Taxachusetts: Why Property Taxes Are Going Up Again
The defining characteristic of socialism is that it divorces production from consumption. In other words, in socialist systems consumers are permitted to consume goods without producing anything, and producers are forced to give up the the fruits of their productive labor to consumers without regard to how they (the producers) would like these fruits to be distributed or used.
Of course, since they do not have to limit their appetites to that which their production would support, consumers naturally increase the goods and services that they demand, requiring increasing levels of forcible distribution to support. When the amount of unwanted distribution crosses some threshold, a producer will be tempted to rebel, or at least not work very hard or very carefully. When this phenomenon becomes widespread enough, socialists systems begin to breakdown. Avoiding this trap is possible, and long-running voluntary socialist systems such as Hutterite colonies seem to have perfected a set of customs that do just that.
However, coercive systems take the easy way out and inevitably resort to coercion to attempt to close the gap between consumptive demands and production, especially in the case when production levels are in a decline. Producers are threatened with kidnapping, assault, or even murder if they do not produce more, or hand over the goods they must be ‘hoarding’.
While some socialists such as Lenin or Castro are unabashedly straightforward about their willingness to attack producers who are insufficiently enthusiastic, most socialists are uncomfortable with such naked aggression. They choose to cloak their violent impulses with euphemisms such as demanding that force people to “pay their fair share” or “give back to the community”. They also try to set up confiscatory systems that are mechanistic and impersonal. Governments, being socialist organizations that claim a monopoly on the use of violence in some region of territory, all adopt a system of “property taxes” where property owners are forced to pay the government for the privilege of occupying their land. The protection money extracted from these property owners is then spent on “services” which are consumed by other people. These services can vary from popular ones such as government operated schools to unpopular extravagances such as the marble floors in our new town hall.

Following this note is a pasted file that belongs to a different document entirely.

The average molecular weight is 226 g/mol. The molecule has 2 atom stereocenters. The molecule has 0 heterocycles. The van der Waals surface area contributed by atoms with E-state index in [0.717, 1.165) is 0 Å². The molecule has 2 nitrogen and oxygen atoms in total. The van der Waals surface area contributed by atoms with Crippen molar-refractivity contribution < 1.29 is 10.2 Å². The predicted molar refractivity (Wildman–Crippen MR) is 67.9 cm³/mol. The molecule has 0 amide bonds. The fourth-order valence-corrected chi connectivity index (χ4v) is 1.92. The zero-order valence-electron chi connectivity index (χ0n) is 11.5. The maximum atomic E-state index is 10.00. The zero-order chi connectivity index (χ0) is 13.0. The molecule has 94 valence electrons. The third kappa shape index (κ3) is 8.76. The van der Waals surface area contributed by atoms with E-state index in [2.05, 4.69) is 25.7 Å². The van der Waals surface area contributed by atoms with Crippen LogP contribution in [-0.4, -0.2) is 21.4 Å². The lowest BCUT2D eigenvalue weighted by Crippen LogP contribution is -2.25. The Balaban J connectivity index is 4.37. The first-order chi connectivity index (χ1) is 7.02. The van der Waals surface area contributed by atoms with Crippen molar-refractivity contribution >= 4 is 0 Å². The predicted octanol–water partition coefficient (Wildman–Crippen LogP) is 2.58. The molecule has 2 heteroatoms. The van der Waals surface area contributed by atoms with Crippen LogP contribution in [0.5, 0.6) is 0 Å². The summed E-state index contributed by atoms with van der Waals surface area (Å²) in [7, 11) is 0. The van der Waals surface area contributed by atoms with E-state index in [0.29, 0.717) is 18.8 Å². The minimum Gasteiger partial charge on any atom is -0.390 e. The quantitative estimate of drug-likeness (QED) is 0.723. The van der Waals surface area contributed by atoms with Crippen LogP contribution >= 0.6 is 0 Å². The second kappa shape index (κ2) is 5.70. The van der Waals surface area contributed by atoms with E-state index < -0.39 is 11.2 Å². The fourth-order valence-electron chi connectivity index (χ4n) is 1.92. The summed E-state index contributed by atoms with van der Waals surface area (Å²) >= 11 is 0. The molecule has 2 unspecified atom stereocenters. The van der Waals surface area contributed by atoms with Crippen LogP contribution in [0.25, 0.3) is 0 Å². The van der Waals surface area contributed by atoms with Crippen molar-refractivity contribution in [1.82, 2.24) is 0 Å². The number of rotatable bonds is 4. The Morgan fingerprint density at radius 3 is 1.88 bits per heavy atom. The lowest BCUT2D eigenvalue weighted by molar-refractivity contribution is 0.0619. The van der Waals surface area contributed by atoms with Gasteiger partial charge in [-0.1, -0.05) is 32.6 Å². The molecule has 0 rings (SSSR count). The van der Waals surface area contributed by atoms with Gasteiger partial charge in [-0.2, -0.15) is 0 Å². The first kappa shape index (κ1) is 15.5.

To make the tax mechanistic, impersonal, and thus seemingly fair, the town governments typically peg the tax to some percentage of the property’s “fair market value”. The “fair market value”, of course, is determined by appraisers in the employ of the town government, who take their guidance from the prices of recent sales of similar properties nearby. The property owner has little choice in the matter: if he holds on to the property, he is not participating in setting the market price.
In the 1950’s, government officials began to reap an unexpected windfall from this system. It was wholly unexpected, and due entirely to the monetary inflation that had taken place in the decades since FDR had last devalued the U.S. dollar. This process which accelerated dramatically in the 1970’s when the Nixon administration devalued the U.S. dollar again, worked in the following way: